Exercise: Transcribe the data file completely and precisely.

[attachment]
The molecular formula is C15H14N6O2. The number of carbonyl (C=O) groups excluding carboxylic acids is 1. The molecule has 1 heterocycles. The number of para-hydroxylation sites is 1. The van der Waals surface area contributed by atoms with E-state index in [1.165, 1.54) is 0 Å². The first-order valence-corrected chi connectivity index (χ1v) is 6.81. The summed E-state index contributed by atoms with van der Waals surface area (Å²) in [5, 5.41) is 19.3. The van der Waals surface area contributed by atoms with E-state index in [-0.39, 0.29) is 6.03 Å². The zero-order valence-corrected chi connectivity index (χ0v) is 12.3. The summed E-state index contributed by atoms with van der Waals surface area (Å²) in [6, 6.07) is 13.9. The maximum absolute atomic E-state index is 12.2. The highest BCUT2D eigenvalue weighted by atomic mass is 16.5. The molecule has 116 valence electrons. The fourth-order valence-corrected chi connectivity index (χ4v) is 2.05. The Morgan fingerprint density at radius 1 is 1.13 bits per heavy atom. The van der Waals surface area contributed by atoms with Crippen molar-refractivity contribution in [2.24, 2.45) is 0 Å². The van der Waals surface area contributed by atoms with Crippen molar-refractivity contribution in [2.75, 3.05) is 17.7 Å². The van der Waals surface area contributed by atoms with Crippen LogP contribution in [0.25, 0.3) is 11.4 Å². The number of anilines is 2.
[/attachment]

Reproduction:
The molecular formula is C15H14N6O2. The number of carbonyl (C=O) groups excluding carboxylic acids is 1. The molecule has 1 heterocycles. The number of para-hydroxylation sites is 1. The van der Waals surface area contributed by atoms with E-state index in [1.165, 1.54) is 0 Å². The first-order valence-corrected chi connectivity index (χ1v) is 6.81. The summed E-state index contributed by atoms with van der Waals surface area (Å²) in [5, 5.41) is 19.3. The van der Waals surface area contributed by atoms with E-state index in [-0.39, 0.29) is 6.03 Å². The zero-order valence-corrected chi connectivity index (χ0v) is 12.3. The summed E-state index contributed by atoms with van der Waals surface area (Å²) in [6, 6.07) is 13.9. The maximum absolute atomic E-state index is 12.2. The highest BCUT2D eigenvalue weighted by atomic mass is 16.5. The molecule has 116 valence electrons. The fourth-order valence-corrected chi connectivity index (χ4v) is 2.05. The Morgan fingerprint density at radius 1 is 1.13 bits per heavy atom. The van der Waals surface area contributed by atoms with Crippen molar-refractivity contribution in [2.24, 2.45) is 0 Å². The van der Waals surface area contributed by atoms with Crippen molar-refractivity contribution in [2.75, 3.05) is 17.7 Å². The van der Waals surface area contributed by atoms with Crippen LogP contribution in [0.25, 0.3) is 11.4 Å². The number of anilines is 2.